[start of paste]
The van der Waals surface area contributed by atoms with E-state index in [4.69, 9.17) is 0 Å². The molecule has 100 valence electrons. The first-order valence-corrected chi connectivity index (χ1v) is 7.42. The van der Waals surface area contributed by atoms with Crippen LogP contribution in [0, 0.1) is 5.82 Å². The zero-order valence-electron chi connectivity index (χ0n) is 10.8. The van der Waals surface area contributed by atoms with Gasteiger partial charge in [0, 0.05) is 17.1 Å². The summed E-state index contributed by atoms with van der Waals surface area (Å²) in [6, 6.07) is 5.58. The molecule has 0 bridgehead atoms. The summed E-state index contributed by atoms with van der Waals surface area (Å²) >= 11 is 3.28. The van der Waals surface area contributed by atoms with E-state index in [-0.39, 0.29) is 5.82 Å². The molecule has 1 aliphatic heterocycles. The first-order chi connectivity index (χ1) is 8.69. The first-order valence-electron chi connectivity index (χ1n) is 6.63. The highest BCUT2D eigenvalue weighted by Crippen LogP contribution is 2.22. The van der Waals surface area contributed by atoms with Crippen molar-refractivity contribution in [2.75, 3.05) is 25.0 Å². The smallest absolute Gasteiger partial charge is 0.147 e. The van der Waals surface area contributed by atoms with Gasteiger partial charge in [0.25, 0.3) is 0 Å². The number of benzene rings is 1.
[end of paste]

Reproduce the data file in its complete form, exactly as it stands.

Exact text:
The van der Waals surface area contributed by atoms with E-state index in [4.69, 9.17) is 0 Å². The molecule has 100 valence electrons. The first-order valence-corrected chi connectivity index (χ1v) is 7.42. The van der Waals surface area contributed by atoms with Crippen LogP contribution in [0, 0.1) is 5.82 Å². The zero-order valence-electron chi connectivity index (χ0n) is 10.8. The van der Waals surface area contributed by atoms with Gasteiger partial charge in [0, 0.05) is 17.1 Å². The summed E-state index contributed by atoms with van der Waals surface area (Å²) in [6, 6.07) is 5.58. The molecule has 0 bridgehead atoms. The summed E-state index contributed by atoms with van der Waals surface area (Å²) >= 11 is 3.28. The van der Waals surface area contributed by atoms with E-state index in [-0.39, 0.29) is 5.82 Å². The molecule has 1 aliphatic heterocycles. The first-order chi connectivity index (χ1) is 8.69. The first-order valence-electron chi connectivity index (χ1n) is 6.63. The highest BCUT2D eigenvalue weighted by Crippen LogP contribution is 2.22. The van der Waals surface area contributed by atoms with Crippen molar-refractivity contribution in [2.75, 3.05) is 25.0 Å². The smallest absolute Gasteiger partial charge is 0.147 e. The van der Waals surface area contributed by atoms with Gasteiger partial charge in [0.25, 0.3) is 0 Å². The number of benzene rings is 1.